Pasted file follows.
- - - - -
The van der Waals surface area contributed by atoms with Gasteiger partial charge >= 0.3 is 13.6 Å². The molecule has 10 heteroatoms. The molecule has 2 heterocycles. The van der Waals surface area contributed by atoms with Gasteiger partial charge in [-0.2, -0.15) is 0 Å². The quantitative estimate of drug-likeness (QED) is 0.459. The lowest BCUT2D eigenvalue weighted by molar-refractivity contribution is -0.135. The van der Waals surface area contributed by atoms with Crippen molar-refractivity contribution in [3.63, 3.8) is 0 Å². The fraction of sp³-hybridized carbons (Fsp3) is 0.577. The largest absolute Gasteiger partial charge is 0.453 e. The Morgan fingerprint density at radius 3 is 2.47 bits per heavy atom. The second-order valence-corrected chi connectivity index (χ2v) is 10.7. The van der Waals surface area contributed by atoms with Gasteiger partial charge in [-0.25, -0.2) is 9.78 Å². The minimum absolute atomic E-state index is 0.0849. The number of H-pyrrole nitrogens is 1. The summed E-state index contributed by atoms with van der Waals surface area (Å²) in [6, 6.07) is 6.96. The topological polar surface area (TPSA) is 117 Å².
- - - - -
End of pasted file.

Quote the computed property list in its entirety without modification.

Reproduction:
The van der Waals surface area contributed by atoms with Gasteiger partial charge >= 0.3 is 13.6 Å². The molecule has 10 heteroatoms. The molecule has 2 heterocycles. The van der Waals surface area contributed by atoms with Gasteiger partial charge in [-0.2, -0.15) is 0 Å². The quantitative estimate of drug-likeness (QED) is 0.459. The lowest BCUT2D eigenvalue weighted by molar-refractivity contribution is -0.135. The van der Waals surface area contributed by atoms with Crippen molar-refractivity contribution in [3.63, 3.8) is 0 Å². The fraction of sp³-hybridized carbons (Fsp3) is 0.577. The largest absolute Gasteiger partial charge is 0.453 e. The Morgan fingerprint density at radius 3 is 2.47 bits per heavy atom. The second-order valence-corrected chi connectivity index (χ2v) is 10.7. The van der Waals surface area contributed by atoms with Gasteiger partial charge in [-0.25, -0.2) is 9.78 Å². The minimum absolute atomic E-state index is 0.0849. The number of H-pyrrole nitrogens is 1. The summed E-state index contributed by atoms with van der Waals surface area (Å²) in [6, 6.07) is 6.96. The topological polar surface area (TPSA) is 117 Å².